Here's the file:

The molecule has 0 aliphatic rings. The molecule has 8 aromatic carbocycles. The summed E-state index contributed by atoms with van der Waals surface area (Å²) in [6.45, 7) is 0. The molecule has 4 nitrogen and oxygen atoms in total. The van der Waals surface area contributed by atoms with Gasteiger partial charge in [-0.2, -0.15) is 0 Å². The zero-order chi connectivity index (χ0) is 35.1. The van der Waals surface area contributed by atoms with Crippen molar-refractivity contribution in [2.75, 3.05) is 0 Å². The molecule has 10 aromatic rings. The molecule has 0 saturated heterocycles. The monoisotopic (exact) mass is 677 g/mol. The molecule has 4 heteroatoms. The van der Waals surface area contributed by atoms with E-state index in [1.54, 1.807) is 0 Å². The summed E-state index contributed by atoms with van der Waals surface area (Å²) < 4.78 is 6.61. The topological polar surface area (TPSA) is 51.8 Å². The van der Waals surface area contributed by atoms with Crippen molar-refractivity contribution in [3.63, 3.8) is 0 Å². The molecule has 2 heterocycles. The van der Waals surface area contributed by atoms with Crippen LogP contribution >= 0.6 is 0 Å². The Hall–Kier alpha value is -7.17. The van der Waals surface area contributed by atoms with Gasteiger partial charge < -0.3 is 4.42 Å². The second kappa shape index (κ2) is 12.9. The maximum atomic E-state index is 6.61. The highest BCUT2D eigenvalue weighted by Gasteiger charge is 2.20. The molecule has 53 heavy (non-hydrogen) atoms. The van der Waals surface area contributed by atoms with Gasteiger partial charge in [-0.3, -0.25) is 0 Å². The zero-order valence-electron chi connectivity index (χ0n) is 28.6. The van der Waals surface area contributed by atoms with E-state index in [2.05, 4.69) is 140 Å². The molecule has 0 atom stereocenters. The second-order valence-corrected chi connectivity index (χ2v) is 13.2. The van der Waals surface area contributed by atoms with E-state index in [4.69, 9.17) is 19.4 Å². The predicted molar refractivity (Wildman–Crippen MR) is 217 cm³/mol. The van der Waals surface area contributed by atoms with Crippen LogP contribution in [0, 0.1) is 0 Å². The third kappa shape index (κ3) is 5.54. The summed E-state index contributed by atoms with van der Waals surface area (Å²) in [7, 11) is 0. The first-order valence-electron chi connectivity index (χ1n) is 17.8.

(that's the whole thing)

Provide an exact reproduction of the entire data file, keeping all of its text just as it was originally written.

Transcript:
The molecule has 0 aliphatic rings. The molecule has 8 aromatic carbocycles. The summed E-state index contributed by atoms with van der Waals surface area (Å²) in [6.45, 7) is 0. The molecule has 4 nitrogen and oxygen atoms in total. The van der Waals surface area contributed by atoms with Gasteiger partial charge in [-0.2, -0.15) is 0 Å². The zero-order chi connectivity index (χ0) is 35.1. The van der Waals surface area contributed by atoms with Crippen molar-refractivity contribution in [2.75, 3.05) is 0 Å². The molecule has 10 aromatic rings. The molecule has 0 saturated heterocycles. The monoisotopic (exact) mass is 677 g/mol. The molecule has 4 heteroatoms. The van der Waals surface area contributed by atoms with E-state index in [1.54, 1.807) is 0 Å². The summed E-state index contributed by atoms with van der Waals surface area (Å²) < 4.78 is 6.61. The topological polar surface area (TPSA) is 51.8 Å². The van der Waals surface area contributed by atoms with Crippen molar-refractivity contribution in [3.63, 3.8) is 0 Å². The molecule has 2 heterocycles. The van der Waals surface area contributed by atoms with Crippen LogP contribution >= 0.6 is 0 Å². The Hall–Kier alpha value is -7.17. The van der Waals surface area contributed by atoms with Gasteiger partial charge < -0.3 is 4.42 Å². The second kappa shape index (κ2) is 12.9. The maximum atomic E-state index is 6.61. The highest BCUT2D eigenvalue weighted by Gasteiger charge is 2.20. The molecule has 53 heavy (non-hydrogen) atoms. The van der Waals surface area contributed by atoms with Gasteiger partial charge in [-0.3, -0.25) is 0 Å². The zero-order valence-electron chi connectivity index (χ0n) is 28.6. The van der Waals surface area contributed by atoms with E-state index in [2.05, 4.69) is 140 Å². The molecule has 0 atom stereocenters. The second-order valence-corrected chi connectivity index (χ2v) is 13.2. The van der Waals surface area contributed by atoms with E-state index in [4.69, 9.17) is 19.4 Å². The predicted molar refractivity (Wildman–Crippen MR) is 217 cm³/mol. The van der Waals surface area contributed by atoms with Crippen LogP contribution in [0, 0.1) is 0 Å². The third kappa shape index (κ3) is 5.54. The summed E-state index contributed by atoms with van der Waals surface area (Å²) in [7, 11) is 0. The first-order valence-electron chi connectivity index (χ1n) is 17.8.